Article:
“I’m a product of the digital age,” says Shinoda. “I grew up on the computer. We were lucky to learn computers in grade school. I’m totally in favor of getting that into kids’ hands at a young age. In art I tried to get it into the computer as quickly as possible—scanning, changing colors.” Shinoda says he has no “general method,” but uses software programs such as Photoshop, Illustrator, Painter with a variety of types of paint, including spray paint.

One of the exhibition’s most striking aspects is a quartet of portraits of four iconic celebrities: Andy Warhol, Kurt Cobain, James Dean, and John Lennon. “They represent the four seasons of celebrity martyrdom, and each had an effect on mainstream popular culture. They each died in a different season and represent four ways of dying—a breadth of celebrity death. Each had certain myths and conspiracy theories surrounding his death.” Shinoda says he had started with an initial list of about 60 celebrities before selecting the final four for portraiture, but notes that Glorious Excess is a composite of many celebrities.

“Tupac, Beckham, Paris Hilton are all parts of the Glorious Excess character,” Shinoda says. “He ultimately overdoses on himself. Paparazzi shoot images from 100 different angle which go to different publications that bombard you with the same thing.”

“There are certain rules of celebrity; one is that any press is good press,” Shinoda adds, commenting that the skeletal image is deliberately repeated through the exhibition in a relentless way. “For the Glorious Excess character, a constant reinvention of his look is essential.”

Shinoda also incorporated collages of hundreds of images from actual tabloid publications, and admits that he had a “learning curve” in understanding the world of celebrity tabloids, which he didn’t ordinarily read. He knew some, but not all, of the celebrities the tabloids exploited.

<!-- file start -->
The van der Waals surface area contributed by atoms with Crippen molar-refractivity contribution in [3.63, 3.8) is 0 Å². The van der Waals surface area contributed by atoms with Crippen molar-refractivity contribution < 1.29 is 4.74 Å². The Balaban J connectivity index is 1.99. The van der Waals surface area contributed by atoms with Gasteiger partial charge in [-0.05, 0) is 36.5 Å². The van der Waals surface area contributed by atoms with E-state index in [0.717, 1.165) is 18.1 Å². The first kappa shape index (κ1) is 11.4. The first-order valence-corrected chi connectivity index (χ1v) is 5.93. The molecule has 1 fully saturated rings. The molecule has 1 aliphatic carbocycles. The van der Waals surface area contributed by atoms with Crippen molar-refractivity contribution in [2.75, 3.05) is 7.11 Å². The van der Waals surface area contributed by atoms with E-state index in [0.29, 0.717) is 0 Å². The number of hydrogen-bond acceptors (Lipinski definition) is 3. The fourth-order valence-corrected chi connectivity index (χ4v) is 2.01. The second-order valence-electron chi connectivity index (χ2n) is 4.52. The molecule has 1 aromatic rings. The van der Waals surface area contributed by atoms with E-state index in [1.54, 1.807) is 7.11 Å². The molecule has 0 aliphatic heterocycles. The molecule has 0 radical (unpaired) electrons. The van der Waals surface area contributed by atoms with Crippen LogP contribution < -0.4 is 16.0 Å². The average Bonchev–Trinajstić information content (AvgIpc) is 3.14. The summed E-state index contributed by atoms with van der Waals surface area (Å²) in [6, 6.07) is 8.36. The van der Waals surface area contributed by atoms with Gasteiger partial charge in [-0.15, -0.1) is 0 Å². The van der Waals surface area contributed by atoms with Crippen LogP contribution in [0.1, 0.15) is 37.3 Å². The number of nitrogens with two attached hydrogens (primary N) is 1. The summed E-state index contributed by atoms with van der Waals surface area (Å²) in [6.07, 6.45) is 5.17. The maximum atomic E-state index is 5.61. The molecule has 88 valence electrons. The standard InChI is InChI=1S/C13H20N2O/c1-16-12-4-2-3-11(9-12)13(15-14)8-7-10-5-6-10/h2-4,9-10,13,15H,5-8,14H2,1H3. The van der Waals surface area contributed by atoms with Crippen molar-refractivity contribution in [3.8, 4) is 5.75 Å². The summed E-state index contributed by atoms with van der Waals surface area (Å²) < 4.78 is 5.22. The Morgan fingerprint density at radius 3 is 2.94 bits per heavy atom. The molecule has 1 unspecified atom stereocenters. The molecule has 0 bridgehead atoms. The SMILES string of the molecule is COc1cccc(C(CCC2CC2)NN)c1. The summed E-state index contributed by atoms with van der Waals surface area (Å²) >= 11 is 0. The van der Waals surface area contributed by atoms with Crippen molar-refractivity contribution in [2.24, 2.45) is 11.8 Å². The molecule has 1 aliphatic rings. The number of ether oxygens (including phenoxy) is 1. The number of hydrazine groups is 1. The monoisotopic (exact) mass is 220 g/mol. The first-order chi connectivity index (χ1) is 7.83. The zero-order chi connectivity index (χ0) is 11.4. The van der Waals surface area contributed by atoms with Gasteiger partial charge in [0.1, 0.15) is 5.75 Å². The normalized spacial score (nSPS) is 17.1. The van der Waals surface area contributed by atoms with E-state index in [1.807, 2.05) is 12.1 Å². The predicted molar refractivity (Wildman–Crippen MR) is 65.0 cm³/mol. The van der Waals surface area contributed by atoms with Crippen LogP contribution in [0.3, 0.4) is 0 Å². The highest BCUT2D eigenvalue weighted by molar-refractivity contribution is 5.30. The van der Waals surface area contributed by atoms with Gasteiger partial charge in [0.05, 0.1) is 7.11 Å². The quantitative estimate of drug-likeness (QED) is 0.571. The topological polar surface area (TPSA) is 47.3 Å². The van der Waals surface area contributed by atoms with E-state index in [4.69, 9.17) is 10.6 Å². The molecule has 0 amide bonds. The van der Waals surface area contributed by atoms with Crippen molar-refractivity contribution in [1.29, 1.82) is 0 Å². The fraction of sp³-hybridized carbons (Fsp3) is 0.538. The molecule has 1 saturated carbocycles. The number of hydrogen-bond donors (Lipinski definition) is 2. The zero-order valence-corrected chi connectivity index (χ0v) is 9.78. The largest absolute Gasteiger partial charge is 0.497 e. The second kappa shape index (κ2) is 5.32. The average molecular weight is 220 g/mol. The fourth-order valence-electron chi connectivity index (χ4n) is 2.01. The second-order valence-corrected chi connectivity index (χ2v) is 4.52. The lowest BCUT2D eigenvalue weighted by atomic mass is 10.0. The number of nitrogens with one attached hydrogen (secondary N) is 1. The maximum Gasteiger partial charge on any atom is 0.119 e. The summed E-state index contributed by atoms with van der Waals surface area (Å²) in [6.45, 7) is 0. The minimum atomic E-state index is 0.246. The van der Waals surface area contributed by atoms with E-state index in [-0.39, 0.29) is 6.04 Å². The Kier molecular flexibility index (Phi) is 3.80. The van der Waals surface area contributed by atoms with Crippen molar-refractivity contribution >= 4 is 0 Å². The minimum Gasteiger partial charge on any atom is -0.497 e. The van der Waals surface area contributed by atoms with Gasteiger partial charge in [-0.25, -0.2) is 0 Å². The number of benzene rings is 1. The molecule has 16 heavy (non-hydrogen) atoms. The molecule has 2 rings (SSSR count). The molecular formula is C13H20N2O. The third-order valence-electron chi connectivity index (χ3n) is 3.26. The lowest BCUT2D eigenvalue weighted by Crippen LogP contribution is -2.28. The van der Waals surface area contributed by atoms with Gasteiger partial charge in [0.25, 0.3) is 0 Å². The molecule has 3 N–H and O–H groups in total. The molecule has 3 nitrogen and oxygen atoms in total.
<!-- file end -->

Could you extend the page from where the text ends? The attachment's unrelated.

“I took a poll with friends for the funniest celebrity baby name,” Shinoda muses as an aside. “‘Pomegranate’ was the winner—that came from Brad (Delson) from our band.”

“People who do these tabloids are awesome at grabbing your attention with words, colors, and typography,” says Shinoda. “Most people who buy these magazines either don’t know or care that they’re being manipulated. Linkin Park isn’t in the tabloids much, as they tend to focus more on actors rather than music.”

The exhibition’s finale features a highly stylized coffin that ultimately came from the same company that made Michael Jackson’s coffin. “I wanted to find the gaudiest thing you can find,” says Shinoda, who remarked that the timing of the famed pop singer’s passing presented an interesting moral dilemma for the exhibition.

“Forty-eight hours after the Glorious Excess press release, Michael Jackson’s death was announced,” says Shinoda. “There was a lot of exploitation. But it ended up being a good reality check for being fair. It was definitely a good thing for the show.”

Ultimately, Shinoda explains, the Glorious Excess character “pimplodes” as a result of his emptiness. He chose to leave the details of the character’s death abstract and open to interpretation, but he offers a parting thought about the nature of celebrity.

“You may not be able to change what other people are doing but you can control your own actions. Your attention supports a certain work.”

© 2009 Japanese American National Museum

art artist exhibition Japanese American National Museum Mike Shinoda